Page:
In order for such a scheme to operate more efficiently, the industry itself could establish its own complaints board or regulator which could be easily accessed or contacted by neighbours of STHL properties with issues or complaints. This should be funded by a levy imposed on each host property.
It is not enough that unruly guests would simply get a bad review on their Airbnb report card, or that a host who fails to provide promised levels of amenity or service would also get a poor rating by guests. Neighbours of these properties are significantly impacted by STHL operations and equally deserve an open and accessible avenue to air grievances, raise concerns, and have them resolved.
The onus is not just on STHL guests to maintain a quiet and orderly residential neighbourhood, but also on the property owner.
- Council LEP planning guidelines
There is currently great confusion among local councils as to what sort of STHL operation is permissible in residential zones.
As I noted previously, these types of STHL operations are not located predominantly in tourist zones, industrial zones or recreational zones, but in residential zones.
No one would be allowed to build a hotel on a residential block of land, but that is exactly what’s happening in some cases.
It would be fair to argue that traditional B&B-style operations, where the property owners live on site, existed in a somewhat grey area of local planning legislation. But the prolific growth of this industry in the digital age has brought with it much larger impacts.
There must be regulations set out in local planning laws which provide parameters for STHL to operate within. Those parameters should ideally be universal, although there may be some differences between city and regional and rural areas, and perhaps in areas that are considered as tourist areas. The impact of noise in a rural area, for example, would be different to that in an urbanised residential setting, so planning guidelines should reflect that.
- STHL in Strata-managed buildings
The issues surrounding STHL within strata-managed buildings have been well documented. I believe that strata managers must have the power to make their own decisions on whether or not STHL hosts be allowed to operate in a particular building.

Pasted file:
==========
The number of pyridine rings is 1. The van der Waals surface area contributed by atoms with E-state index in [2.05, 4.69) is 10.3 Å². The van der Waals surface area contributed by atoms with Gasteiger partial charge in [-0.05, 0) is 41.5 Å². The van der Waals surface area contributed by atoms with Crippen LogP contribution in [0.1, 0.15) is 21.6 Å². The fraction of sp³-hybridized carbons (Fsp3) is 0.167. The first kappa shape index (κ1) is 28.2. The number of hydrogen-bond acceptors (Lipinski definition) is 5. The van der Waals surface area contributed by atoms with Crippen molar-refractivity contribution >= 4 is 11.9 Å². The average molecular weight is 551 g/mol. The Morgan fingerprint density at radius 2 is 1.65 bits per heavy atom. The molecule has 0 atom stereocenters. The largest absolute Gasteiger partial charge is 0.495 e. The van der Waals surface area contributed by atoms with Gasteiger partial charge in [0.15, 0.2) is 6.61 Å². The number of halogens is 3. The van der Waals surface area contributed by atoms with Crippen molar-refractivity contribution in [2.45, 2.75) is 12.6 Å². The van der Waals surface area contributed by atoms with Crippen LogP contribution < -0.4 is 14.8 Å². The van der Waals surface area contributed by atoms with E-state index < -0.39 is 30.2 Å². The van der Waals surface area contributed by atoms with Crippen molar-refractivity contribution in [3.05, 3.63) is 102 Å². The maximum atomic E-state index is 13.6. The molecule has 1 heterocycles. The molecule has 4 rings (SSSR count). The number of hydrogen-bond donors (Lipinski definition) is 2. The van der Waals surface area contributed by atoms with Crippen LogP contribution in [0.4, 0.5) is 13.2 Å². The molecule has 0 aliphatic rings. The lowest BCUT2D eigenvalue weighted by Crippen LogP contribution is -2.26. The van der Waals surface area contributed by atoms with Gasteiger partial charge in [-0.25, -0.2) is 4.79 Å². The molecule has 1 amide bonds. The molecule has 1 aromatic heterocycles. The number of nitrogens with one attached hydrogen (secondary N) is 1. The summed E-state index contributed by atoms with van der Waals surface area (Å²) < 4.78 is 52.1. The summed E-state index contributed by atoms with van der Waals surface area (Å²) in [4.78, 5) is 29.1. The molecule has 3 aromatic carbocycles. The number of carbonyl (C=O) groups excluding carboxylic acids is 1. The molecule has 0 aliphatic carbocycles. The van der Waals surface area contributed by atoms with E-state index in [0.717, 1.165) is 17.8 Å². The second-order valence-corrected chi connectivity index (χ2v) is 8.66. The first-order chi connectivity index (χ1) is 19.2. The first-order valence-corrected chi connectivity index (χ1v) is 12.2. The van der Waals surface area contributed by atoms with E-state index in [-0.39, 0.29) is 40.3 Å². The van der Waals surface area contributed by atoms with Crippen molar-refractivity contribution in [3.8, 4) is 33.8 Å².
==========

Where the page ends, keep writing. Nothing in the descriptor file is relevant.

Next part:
Despite the recent judgement against strata committees and their ability to ban STHL in their buildings, I believe that any new legislative framework should include clear guidelines and power for strata committees to make their own decisions. In most cases, decisions taken by owner-cooperatives generally need 75 per cent of owners to agree on changes to building guidelines or regulations, and I believe that is also appropriate in this case.
As I indicated from the outset, I do not support any suggestion that the type of STHL made available through the likes of Airbnb and Stayz be subject to an outright ban, but it is clear that this is an industry which has grown rapidly in recent years and its impact on traditional residential neighbourhoods has been significant.
The industry must be appropriately regulated so it can co-exist in residential neighbourhoods.
I have met with a number of operators and hosts and I accept that there are real benefits - economic and social - that this industry creates. I accept that the industry is now generating significant tourism benefits and job creation, but that should not come at the expense of once-quiet, appropriately-zoned, harmonious residential neighbourhoods.
There must be sensible restrictions imposed on the location of these STHL properties, on the number of days in a year they’re allowed to operate, and a restriction on the number of guests they can accommodate.
The impact that these STHL properties are having on permanent neighbours must be addressed. It is inconceivable that someone can invest enormous amounts of time and money into their own home, only to have a quasi-hotel or tourist operation spring up either side of them.
There must also be clear and definitive planning guidelines which allow local councils to adequately manage these properties, and there must be a better system of regulation which allows the people most impacted by their operation a fairer go.
The idea of allowing homes in quiet residential neighbourhoods to double as party houses every weekend is fundamentally flawed and wrong. It significantly undermines the general amenity of a residential neighbourhood, creates stress and anxiety for many, and is totally incompatible with what residential neighbourhoods are supposed to do.
There must be a strong regulatory framework for the STHL industry to exist in, and one which serves the industry as well as the people it negatively impacts. The recommendations I have made in this submission would, I believe, go a long way toward achieving that.
On behalf of the many constituents who have sought my assistance on this issue, I thank you again for the opportunity to make this submission.
Greg Piper, Member for Lake Macquarie